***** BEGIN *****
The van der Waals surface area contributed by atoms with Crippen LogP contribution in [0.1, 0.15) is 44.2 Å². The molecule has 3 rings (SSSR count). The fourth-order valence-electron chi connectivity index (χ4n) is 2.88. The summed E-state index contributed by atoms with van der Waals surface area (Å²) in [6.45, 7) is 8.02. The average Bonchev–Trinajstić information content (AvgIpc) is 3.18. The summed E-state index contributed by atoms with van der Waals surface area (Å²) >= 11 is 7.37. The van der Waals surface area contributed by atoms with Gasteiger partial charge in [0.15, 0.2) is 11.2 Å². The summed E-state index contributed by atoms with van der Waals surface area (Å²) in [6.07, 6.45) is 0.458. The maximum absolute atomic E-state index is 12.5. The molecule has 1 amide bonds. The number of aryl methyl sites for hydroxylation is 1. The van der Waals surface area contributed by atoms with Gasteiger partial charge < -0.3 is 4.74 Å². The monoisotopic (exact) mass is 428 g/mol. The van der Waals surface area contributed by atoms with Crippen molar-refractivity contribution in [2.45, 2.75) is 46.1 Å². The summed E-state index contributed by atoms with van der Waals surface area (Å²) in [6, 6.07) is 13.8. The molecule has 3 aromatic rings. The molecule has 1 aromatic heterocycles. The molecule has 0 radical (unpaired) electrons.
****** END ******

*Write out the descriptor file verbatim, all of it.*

The van der Waals surface area contributed by atoms with Crippen LogP contribution in [0.1, 0.15) is 44.2 Å². The molecule has 3 rings (SSSR count). The fourth-order valence-electron chi connectivity index (χ4n) is 2.88. The summed E-state index contributed by atoms with van der Waals surface area (Å²) in [6.45, 7) is 8.02. The average Bonchev–Trinajstić information content (AvgIpc) is 3.18. The summed E-state index contributed by atoms with van der Waals surface area (Å²) >= 11 is 7.37. The van der Waals surface area contributed by atoms with Gasteiger partial charge in [0.15, 0.2) is 11.2 Å². The summed E-state index contributed by atoms with van der Waals surface area (Å²) in [6.07, 6.45) is 0.458. The maximum absolute atomic E-state index is 12.5. The molecule has 1 amide bonds. The number of aryl methyl sites for hydroxylation is 1. The van der Waals surface area contributed by atoms with Gasteiger partial charge < -0.3 is 4.74 Å². The monoisotopic (exact) mass is 428 g/mol. The van der Waals surface area contributed by atoms with Crippen molar-refractivity contribution in [2.45, 2.75) is 46.1 Å². The summed E-state index contributed by atoms with van der Waals surface area (Å²) in [6, 6.07) is 13.8. The molecule has 3 aromatic rings. The molecule has 1 aromatic heterocycles. The molecule has 0 radical (unpaired) electrons.